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Soft-pedaling the bicycle trolls 

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THERE'S NO shortage of good news about bicycling lately. Cities and towns here in Georgia and all over the country are investing in bicycle infrastructure and reaping the economic, public health and public safety benefits.

Yet I am often trepidatious about reading even the most positive coverage of bicycles being used to improve individual lives and entire communities. No matter how encouraging the story, I know the comments are coming.

The angle, tone and content of an article don’t matter. Any mention of bicycles attracts comments that range from gripes about people who ride bikes to threats to murder them. When media coverage is shared on Facebook, the effect is amplified.

The predictable nature of complaints about bicycling inspired Josh Cohen to create a Bike News Commenter Bingo Card.

“I am a journalist in Seattle and often report on bike politics in the city,” he explained.

“As such, I frequently see comments like those on the bingo card. The direct inspiration was some particularly persistent trolls commenting on an article I wrote about Seattle’s new bike share program.”

Cohen’s bingo card puts a humorous spin on the inevitable and repetitive comments that can be disheartening for people who want their communities to be safer and friendlier for bicycling.

“The bingo card really resonated with cyclists because it’s such a shared experience,” he said. “It doesn’t matter if you’re in Portland, Oregon, or some small town without a single bike lane, if you ride a bike in the U.S. you’ve been yelled at by passing drivers at some point. And if you’ve made the mistake of reading comments on articles about bicycling you’ve definitely seen versions of the bingo squares.”

The “Bikes Don’t Pay Their Share” notion is popular locally and rooted in the mistaken belief that people who ride bikes are somehow getting a free ride on streets paid for by people who drive.

“Contrary to common perceptions, cyclists do help pay for roadways,” writes Todd Litman in “Whose Roads? Evaluating Bicyclists’ and Pedestrians’ Right to Use Public Roadways,” published by the British Columbia-based Victoria Transport Policy Institute. “ Currently, only about half of U.S. roadway expenditures are financed by motor vehicle user fees.”

The balance comes from “general taxes that people pay regardless of how they travel,” according to Litman. What’s more, “people who drive less than average and use non-motorized modes tend to overpay their share of costs, while those who drive more than average underpay.”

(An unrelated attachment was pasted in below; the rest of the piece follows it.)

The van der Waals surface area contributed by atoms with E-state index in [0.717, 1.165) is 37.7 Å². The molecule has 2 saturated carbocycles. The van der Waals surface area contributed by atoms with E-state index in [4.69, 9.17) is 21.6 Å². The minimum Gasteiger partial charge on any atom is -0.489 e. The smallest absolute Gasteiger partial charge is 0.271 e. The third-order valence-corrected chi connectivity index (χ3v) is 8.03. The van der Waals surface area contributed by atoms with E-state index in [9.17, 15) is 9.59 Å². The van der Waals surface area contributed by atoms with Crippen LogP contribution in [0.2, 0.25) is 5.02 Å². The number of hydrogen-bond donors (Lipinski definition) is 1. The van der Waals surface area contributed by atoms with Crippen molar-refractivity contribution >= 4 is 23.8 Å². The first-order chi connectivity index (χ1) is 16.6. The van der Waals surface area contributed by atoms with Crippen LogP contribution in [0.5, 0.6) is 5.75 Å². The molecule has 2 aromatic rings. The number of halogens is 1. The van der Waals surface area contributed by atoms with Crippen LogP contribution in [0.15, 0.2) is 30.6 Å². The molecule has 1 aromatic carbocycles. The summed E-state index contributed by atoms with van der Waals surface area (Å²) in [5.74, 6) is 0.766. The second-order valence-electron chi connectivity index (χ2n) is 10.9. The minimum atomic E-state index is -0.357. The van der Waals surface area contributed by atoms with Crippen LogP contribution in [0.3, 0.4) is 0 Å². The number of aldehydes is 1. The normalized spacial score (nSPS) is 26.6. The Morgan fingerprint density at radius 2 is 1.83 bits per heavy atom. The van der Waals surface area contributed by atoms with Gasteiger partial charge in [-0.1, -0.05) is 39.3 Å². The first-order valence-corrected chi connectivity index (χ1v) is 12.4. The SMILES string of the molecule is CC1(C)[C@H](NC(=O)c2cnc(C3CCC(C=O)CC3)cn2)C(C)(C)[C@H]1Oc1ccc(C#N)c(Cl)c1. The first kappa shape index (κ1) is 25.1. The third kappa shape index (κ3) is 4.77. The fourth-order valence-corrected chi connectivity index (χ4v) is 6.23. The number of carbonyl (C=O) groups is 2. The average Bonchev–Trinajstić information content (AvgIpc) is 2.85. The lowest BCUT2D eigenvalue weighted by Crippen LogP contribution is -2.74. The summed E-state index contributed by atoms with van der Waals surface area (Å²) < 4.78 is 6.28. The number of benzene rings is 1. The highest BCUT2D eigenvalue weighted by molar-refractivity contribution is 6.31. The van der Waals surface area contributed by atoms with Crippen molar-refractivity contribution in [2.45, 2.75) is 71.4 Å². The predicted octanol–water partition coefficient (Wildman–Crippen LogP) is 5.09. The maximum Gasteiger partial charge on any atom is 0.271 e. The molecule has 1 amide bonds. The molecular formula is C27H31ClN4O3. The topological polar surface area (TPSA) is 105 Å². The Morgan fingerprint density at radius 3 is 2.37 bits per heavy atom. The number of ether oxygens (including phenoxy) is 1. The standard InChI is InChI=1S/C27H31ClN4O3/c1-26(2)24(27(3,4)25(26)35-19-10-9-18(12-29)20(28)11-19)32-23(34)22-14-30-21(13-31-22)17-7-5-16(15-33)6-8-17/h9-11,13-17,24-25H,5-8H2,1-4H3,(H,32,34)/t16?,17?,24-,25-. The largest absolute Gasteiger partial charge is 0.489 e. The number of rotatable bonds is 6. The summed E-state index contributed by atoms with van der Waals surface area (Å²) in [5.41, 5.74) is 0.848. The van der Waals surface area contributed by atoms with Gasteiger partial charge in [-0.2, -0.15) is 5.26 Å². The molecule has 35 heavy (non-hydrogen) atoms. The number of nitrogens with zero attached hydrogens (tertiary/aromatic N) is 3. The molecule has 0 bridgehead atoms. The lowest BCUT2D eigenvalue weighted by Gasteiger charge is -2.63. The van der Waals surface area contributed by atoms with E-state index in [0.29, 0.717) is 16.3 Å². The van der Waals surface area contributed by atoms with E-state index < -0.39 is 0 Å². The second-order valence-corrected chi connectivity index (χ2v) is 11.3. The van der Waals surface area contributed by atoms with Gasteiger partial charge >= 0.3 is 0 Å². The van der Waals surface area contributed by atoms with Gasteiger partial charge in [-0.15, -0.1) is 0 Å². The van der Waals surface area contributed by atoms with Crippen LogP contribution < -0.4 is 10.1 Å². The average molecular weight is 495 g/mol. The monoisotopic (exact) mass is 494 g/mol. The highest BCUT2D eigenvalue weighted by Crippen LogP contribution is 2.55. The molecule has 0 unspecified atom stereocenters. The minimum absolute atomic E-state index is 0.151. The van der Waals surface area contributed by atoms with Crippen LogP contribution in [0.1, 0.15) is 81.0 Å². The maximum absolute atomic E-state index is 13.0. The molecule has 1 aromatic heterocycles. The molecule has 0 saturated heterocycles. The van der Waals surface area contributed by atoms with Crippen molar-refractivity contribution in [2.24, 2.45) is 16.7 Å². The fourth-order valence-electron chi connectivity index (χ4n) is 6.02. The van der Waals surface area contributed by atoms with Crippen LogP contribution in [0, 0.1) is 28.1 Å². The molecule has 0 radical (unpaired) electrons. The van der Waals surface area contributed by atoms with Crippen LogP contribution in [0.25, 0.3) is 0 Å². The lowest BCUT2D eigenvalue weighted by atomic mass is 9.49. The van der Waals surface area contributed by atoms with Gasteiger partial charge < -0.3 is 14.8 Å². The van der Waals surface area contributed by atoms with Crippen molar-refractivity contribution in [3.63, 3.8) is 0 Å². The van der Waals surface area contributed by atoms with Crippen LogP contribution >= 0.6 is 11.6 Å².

The “Scofflaws!” square represents tales of bicyclist misbehavior that are shared on almost every news story that mentions bicycling.

I’m not questioning the veracity of these accounts. Believe me, I’ve seen my share of cyclists putting themselves at risk and each time I’m reminded of the importance of safe cycling education.

However, many people who ride bikes can match each story of irresponsible bicycling with reports of encounters with aggressive, distracted or impaired motorists.

That’s not to say scofflaw cyclists and scofflaw drivers are interchangeable. The threat posed by each is radically asymmetrical. A reckless driver’s capacity to harm and kill others is many, many times greater.

Sometimes a single comment can hit multiple squares on Cohen’s card, such as this jewel from the Savannah Morning News’ Vox Populi:

“Please stop spending our tax dollars on bike lanes when all the riders insist on riding on the road during peak traffic hours.”

This comment also conveys the durable, but wrongheaded belief that all bicycling is elective and recreational. It denies the very existence of our fellow citizens who depend on their bicycles to get to work and everywhere else they need to go.

These people aren’t joyriders who impede traffic. They are traffic. In fact, they may have no choice but to ride “during peak traffic hours” if they want to arrive at work on time. Their employers insist on it.

Cohen is hopeful that his bingo card will someday become obsolete.

“The more people who ride, the more bicycling seems like an everyday activity and that in turn leads to even more people thinking bikes are a viable way to get around,” he said.

“Good infrastructure is necessary, of course, for making bicycling safe and accessible to everyone, but it all leads to making riding-as-transportation seem like the logical, healthy, fun choice that it is. It’s going to take a long time, but some day bicycling won’t seem like a niche activity to folks.”

I know I’m going to regret writing this, but feel free to leave a comment.

cs

John Bennett is executive director of the Savannah Bicycle Campaign.

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John Bennett

John Bennett

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John Bennett is executive director of the Savannah Bicycle Campaign.

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